If you want to control and command the conversation in sales, you have to learn how to whisper, too … because it’s dramatic, and it drives effect.

As an aside, I stress this too in my ad sales training: A good story wrapped with data is going to sell better than stats that are flat. Remember that in your conversation with a buyer, as well.

So here’s what all this looks like. When I’m in a sales conversation and I’m excited about an idea or a media product, I’m going to speed up my cadence and drive excitement about it. But when I need someone to understand what I’m saying, I’m going to slow down, lower my volume, and I might even whisper, and then I’m gonna pause—to really make sure they understand. I might even ask, “Is this making sense to you?” “Does that resonate with you?” “Do you have any questions?”

Know your product, inside and out

Controlling, commanding and converting the conversation is really a higher level, advanced selling strategy. It’s difficult to teach this to someone who doesn’t know anything about their product. If you don’t know about your product, I can’t really teach you cadence.

So I emphasize in my media sales training that you have to really understand your product set, so it becomes second nature. Then I can coach you on proper cadence to control, command and convert that conversation.

Then once you understand your product well, you’re going to have to rehearse to have great conversations. I know you’re thinking, “Awww, Ryan. Are we talking about role playing again?” I’m talking about practice. Tiger Woods is going to hit thousands of golf balls a week to stay the best. You’re gonna have to practice, too, if you’re going to learn to convert that conversation to a sale.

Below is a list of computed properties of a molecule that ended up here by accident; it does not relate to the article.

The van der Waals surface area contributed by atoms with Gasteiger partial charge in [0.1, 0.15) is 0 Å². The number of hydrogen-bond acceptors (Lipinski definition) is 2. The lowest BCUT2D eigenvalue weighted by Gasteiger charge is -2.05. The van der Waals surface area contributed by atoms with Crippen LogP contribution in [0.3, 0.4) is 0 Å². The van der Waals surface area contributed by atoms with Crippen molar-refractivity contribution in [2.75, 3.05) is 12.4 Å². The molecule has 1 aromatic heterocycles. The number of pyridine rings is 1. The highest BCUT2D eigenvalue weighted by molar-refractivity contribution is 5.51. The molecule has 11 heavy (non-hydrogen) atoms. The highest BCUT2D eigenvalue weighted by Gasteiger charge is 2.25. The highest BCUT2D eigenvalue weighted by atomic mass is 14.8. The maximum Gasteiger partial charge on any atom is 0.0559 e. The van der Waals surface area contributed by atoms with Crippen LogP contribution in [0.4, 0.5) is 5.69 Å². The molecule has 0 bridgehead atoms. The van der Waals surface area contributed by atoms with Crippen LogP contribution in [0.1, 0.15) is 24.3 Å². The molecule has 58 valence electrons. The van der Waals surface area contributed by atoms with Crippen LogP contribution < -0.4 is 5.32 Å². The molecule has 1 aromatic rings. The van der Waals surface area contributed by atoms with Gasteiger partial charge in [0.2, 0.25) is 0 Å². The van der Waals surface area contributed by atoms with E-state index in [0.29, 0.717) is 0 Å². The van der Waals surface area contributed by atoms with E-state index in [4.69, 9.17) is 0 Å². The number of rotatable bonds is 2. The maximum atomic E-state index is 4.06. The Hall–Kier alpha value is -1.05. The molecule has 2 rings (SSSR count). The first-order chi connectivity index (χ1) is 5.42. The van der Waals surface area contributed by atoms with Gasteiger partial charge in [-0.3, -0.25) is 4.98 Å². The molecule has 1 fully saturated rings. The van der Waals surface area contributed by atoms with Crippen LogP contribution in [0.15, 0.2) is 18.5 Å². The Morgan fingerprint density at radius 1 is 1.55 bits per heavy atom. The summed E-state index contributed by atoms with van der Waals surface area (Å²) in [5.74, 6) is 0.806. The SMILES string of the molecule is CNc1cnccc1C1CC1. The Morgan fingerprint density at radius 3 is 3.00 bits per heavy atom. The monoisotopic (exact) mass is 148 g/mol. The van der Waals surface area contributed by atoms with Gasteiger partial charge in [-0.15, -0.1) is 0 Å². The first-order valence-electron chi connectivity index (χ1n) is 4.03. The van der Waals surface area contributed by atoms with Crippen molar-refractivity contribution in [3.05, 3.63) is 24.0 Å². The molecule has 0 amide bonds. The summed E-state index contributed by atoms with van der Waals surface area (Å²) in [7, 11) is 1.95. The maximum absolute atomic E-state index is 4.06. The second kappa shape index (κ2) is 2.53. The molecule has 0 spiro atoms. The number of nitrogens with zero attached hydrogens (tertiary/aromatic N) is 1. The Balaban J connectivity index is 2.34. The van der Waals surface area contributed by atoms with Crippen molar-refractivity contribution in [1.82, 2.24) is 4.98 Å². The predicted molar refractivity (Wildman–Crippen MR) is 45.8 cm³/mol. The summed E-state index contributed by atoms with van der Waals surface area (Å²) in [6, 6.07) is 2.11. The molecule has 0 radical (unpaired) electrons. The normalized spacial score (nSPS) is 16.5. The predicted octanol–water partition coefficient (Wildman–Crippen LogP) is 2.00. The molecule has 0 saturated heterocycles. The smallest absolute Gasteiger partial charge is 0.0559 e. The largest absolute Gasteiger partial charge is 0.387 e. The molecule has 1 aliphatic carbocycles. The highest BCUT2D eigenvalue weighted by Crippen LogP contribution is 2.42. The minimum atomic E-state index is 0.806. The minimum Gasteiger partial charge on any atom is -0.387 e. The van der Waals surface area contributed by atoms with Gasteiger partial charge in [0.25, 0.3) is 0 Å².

Control the follow up

Another thing you have to control is the follow up. You can have the best conversation with someone, but if they take control of the follow up, it’s no good. We need to pull out our phone and set up the next follow up meeting.

And then if they don’t show up for their sales follow up meeting, ask them what THEY want you to do. How do they want you to follow up? What works best for them?

Convert, the end goal

So to sum up, the 3 C’s, control, command and convert, are about understanding cadence and realizing what you can do to control the conversation.

If you want to get better in sales, you’re going to have to learn to control the next steps. If you’re going to know how to convert that conversation, you’re going to have to know how to control that conversation.

Every day does not have to be a brand new day in sales land. It really doesn’t have to be. You and I can be better because we look at—and we cultivate—repeatable patterns of success. If we’re going to command the conversation, we have to control the conversation. If we’re going to convert the conversation, we have to control the follow up. It’s all about control and command—if we want to convert our conversations to sales.

Remember, if ad sales was easy, everyone would be doing it!


About this blogger:  

Listen to Ryan’s ad sales podcast, Ad Sales Nation, on iTunes or on Soundcloud. Keep up to date with Ryan’s ad sales training advice on Facebook at:

Ryan Dohrn is an award winning ad sales training coach, a nationally recognized internet sales consultant, and an international motivational speaker. He is the author of the best-selling ad sales book, Selling Backwards. Ryan is the President and founder of Brain Swell Media and 360 Ad Sales Training, a boutique ad sales training and sales coaching firm with a detailed focus on ad sales training, internet consulting, and media revenue generation. Ryan is also the Publisher of“>Sales Training World.

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Ryan R. Dohrn


360 Ad Sales Training and Strategy

Brain Swell Media LLC